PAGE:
Tiny Implantable Pump Assists Dying Hearts

From the WebMD Archives

April 20, 2000 -- In a Houston hospital, a device that?s about the size of a C battery is pumping life-saving blood through the veins of woman who just a few weeks ago was struggling for every breath. The tiny heart pump is the latest medical wonder from the mind of Robert K. Jarvik, MD, who almost 20 years ago stunned the world with his Jarvik 7 mechanical heart.

Unlike the media circus that surrounded Jarvik in Salt Lake City when he implanted his earlier device in patient Barney Clark, news about the latest breakthrough is being tightly controlled. So far the Texas Heart Institute and St. Luke's Episcopal Hospital, where the surgery was performed on April 10, have released only a brief statement.

The FDA is giving Jarvik the go-ahead to test his new pump in a small group of critically ill patients, but John Stuhlmuller, MD, of the FDA's device committee tells WebMD that "by law we cannot comment on this application."

The press release from the hospital says the Jarvik 2000 is a valveless, electrically powered miniature axial flow pump that fits directly into the heart's left chamber, called a ventricle, and pushes oxygenated blood throughout the body.

What is known is that the device is a rotary type pump, much like the water pump found under the hood of a car or the pumps used in aquariums, says William Smith, PhD. Earlier pumps, like the Jarvik 7, used piston-like pumping mechanisms that mimic the heart's natural pumping action, he says.

The pump works by spinning a blade, called an impeller, on an axis. This spinning motion first draws blood into the left ventricle of the heart and then forces it back out, says Smith, who is designing several similar devices. Smith, a biomedical engineer, says he has been involved with mechanical or artificial heart research for 18 years, and that he has seen data on the Jarvik 2000.

The device is "... only pumping a few liters a minute and only at about two-thirds of normal arterial pressure, so it does require that the natural heart still have some function, which most hearts do have," he tells WebMD.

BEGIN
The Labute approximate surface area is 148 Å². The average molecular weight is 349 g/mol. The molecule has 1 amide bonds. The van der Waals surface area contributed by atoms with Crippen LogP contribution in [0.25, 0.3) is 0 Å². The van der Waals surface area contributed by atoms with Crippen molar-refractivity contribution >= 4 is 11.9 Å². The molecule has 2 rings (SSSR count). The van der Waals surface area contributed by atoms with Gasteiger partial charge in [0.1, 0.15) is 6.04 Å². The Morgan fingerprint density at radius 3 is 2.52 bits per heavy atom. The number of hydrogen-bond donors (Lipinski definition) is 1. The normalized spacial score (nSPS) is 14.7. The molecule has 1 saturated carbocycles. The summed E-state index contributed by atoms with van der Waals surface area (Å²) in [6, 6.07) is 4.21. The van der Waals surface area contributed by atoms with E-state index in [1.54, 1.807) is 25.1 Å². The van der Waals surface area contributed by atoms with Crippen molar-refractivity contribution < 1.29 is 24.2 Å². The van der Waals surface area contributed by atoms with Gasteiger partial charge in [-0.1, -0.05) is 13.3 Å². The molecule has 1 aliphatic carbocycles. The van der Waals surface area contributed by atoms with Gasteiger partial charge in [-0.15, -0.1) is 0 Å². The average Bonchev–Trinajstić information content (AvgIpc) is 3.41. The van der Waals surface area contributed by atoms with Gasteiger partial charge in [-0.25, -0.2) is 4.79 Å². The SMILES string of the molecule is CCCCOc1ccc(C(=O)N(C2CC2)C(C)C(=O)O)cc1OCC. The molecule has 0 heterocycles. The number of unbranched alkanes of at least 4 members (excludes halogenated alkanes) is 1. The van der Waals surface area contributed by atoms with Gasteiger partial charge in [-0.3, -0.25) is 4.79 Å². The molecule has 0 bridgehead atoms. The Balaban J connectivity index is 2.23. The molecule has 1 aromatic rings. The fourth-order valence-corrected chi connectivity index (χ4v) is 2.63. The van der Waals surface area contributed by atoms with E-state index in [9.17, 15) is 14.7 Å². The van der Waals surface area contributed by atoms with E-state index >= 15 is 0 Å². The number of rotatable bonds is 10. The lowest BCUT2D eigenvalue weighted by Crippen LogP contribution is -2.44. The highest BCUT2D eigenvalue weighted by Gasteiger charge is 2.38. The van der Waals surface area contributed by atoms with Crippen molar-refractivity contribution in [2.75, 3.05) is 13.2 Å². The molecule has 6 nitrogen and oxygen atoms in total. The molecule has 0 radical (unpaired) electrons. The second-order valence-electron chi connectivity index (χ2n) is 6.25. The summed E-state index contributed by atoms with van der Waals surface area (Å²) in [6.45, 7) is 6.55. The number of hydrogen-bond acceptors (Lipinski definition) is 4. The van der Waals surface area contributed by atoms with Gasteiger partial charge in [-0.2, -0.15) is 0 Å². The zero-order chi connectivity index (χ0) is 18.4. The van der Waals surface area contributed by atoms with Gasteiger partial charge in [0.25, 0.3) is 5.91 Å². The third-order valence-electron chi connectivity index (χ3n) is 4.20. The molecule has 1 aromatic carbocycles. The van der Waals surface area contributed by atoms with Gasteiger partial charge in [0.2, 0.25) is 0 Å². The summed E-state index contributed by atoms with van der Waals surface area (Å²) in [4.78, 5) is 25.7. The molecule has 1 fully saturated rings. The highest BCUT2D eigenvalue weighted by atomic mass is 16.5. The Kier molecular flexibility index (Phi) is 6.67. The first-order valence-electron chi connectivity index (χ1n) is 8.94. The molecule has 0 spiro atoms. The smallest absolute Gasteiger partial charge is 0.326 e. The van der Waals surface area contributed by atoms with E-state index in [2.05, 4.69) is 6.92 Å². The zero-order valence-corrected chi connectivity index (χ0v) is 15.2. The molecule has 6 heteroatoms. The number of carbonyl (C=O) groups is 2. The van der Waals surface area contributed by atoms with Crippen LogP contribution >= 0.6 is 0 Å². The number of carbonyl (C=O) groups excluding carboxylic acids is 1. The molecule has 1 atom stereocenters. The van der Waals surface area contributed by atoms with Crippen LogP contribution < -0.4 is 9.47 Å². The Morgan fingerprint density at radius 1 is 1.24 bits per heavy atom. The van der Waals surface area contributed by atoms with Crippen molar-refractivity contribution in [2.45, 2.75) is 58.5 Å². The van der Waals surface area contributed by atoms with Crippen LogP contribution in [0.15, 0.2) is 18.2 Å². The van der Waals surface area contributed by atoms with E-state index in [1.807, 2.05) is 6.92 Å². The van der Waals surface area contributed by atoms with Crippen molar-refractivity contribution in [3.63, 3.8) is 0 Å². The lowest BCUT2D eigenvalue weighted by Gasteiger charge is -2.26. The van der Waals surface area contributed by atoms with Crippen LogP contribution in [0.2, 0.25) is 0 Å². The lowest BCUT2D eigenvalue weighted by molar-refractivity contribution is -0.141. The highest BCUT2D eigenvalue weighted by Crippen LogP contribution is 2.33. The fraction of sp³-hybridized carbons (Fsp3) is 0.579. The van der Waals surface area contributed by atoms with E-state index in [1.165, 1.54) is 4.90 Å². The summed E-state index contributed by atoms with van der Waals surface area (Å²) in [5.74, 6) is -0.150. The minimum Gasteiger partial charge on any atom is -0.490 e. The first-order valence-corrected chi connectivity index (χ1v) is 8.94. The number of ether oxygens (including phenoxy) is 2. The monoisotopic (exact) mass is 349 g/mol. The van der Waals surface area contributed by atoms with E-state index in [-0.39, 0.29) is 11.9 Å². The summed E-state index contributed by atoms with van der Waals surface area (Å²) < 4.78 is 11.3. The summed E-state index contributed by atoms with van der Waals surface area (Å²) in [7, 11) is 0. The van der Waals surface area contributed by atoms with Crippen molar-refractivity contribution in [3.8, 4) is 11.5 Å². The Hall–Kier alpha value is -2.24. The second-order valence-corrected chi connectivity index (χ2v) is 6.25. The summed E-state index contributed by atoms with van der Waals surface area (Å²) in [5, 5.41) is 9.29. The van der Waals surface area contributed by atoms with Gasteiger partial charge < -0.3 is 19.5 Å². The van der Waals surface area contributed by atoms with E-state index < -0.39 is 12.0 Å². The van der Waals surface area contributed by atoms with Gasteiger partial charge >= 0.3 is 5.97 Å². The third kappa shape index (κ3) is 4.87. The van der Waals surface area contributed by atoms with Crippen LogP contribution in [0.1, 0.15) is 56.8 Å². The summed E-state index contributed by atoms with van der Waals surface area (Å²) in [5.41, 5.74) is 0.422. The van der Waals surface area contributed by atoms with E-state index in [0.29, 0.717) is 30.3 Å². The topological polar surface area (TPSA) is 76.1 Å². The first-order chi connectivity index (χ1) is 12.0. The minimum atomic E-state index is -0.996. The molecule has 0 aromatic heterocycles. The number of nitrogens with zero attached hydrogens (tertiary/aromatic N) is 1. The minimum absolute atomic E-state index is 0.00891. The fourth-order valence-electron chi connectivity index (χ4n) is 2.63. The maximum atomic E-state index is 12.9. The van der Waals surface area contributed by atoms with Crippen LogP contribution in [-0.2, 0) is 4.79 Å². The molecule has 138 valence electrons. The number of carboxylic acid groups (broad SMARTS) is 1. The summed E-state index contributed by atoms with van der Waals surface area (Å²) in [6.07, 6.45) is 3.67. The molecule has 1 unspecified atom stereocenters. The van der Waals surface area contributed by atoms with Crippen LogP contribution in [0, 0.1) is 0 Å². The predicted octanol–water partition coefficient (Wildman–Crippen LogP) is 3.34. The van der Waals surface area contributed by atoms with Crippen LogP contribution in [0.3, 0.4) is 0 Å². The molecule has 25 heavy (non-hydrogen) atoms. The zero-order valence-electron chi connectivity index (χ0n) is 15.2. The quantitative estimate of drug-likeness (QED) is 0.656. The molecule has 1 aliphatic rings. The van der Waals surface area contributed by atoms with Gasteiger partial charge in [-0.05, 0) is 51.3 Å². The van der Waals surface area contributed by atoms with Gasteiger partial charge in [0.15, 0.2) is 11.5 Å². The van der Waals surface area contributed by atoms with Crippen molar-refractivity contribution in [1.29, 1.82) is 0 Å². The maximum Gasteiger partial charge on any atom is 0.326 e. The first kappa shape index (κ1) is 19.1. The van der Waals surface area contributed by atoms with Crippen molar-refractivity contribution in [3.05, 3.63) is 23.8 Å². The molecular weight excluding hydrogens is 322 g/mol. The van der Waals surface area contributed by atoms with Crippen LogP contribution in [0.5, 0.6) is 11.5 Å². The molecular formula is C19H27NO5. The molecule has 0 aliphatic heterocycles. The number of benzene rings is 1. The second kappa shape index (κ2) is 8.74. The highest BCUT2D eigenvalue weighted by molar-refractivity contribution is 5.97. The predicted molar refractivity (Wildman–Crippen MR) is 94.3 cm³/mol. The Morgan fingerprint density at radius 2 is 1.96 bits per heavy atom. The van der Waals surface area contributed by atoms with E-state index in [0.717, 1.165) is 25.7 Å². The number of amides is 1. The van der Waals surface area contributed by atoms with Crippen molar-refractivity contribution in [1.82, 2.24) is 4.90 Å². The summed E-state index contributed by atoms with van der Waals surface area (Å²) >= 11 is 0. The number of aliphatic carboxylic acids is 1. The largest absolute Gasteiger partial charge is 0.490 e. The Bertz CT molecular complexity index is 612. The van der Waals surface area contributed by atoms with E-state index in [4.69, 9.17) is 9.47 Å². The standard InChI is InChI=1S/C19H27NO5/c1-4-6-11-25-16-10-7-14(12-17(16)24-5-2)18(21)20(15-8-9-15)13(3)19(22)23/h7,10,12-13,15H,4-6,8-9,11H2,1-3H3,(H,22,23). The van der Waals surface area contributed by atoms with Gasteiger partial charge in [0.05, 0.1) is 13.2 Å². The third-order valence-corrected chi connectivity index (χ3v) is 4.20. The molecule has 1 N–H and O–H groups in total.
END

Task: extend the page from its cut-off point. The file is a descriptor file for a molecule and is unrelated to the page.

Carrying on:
Rotary pumps are somewhat controversial because they provide continuous blood flow -- leaving the patient without a pulse -- and it is unknown if this continuous flow would have an effect on the body, says Smith. However, a Cleveland Clinic surgeon implanted one such device in a patient as a way to help the patient's heart prior to a donor heart becoming available for transplant, he says, and "it was implanted for 30 days, and the patient had no apparent ill effects."

Dale Renlund, MD, professor of medicine at the University of Utah School of Medicine, says he has no idea what effect, if any, a continuous flow would have. He says the experience in Cleveland is interesting but "one patient doesn't prove anything."

Renlund says the news about the Jarvik 2000 pump is very encouraging. "Even if the Jarvik 2000 can only pump as little as 3 liters per minute it's terrific because a lot of patients could be sustained on just 3 liters per minute and could preserve vital organs," he says. "The axial flow pumps hold great promise because it is really straightforward, simple technology that is really quite ingenious and might be better than anything else."

Acknowledging that he and other Cleveland Clinic researchers are obvious competitors to Jarvik, Smith nonetheless says he is encouraged by the success of the Jarvik 2000 implant. The clinic has made a conscious decision to "not just pursue one device, because we think patients need a variety of devices. The Jarvik 2000, for example, is a potentially wonderful pump for a certain niche of patients, but there are tens of thousands who will need something else."

Now, people with end-stage heart disease have very few options. They can have transplants, but with 60,000 to 80,000 patients waiting for about 2,000 donor hearts available per year, that is not an option for most patients, Renlund says. Another option is permanent mechanical support, and that option is being studied now in a trial that compares permanent mechanical support to medical therapy.

Vital Information:

  • Researchers have developed a tiny, mechanical heart pump called Jarvik 2000, and it is currently undergoing the early stages of testing.
  • The device is about the size of a "C" battery and works like a rotary pump, sending blood through the heart.
  • Patients with heart failure have limited treatment options, so the use of implanted mechanical devices is becoming more common for patients waiting for a transplant.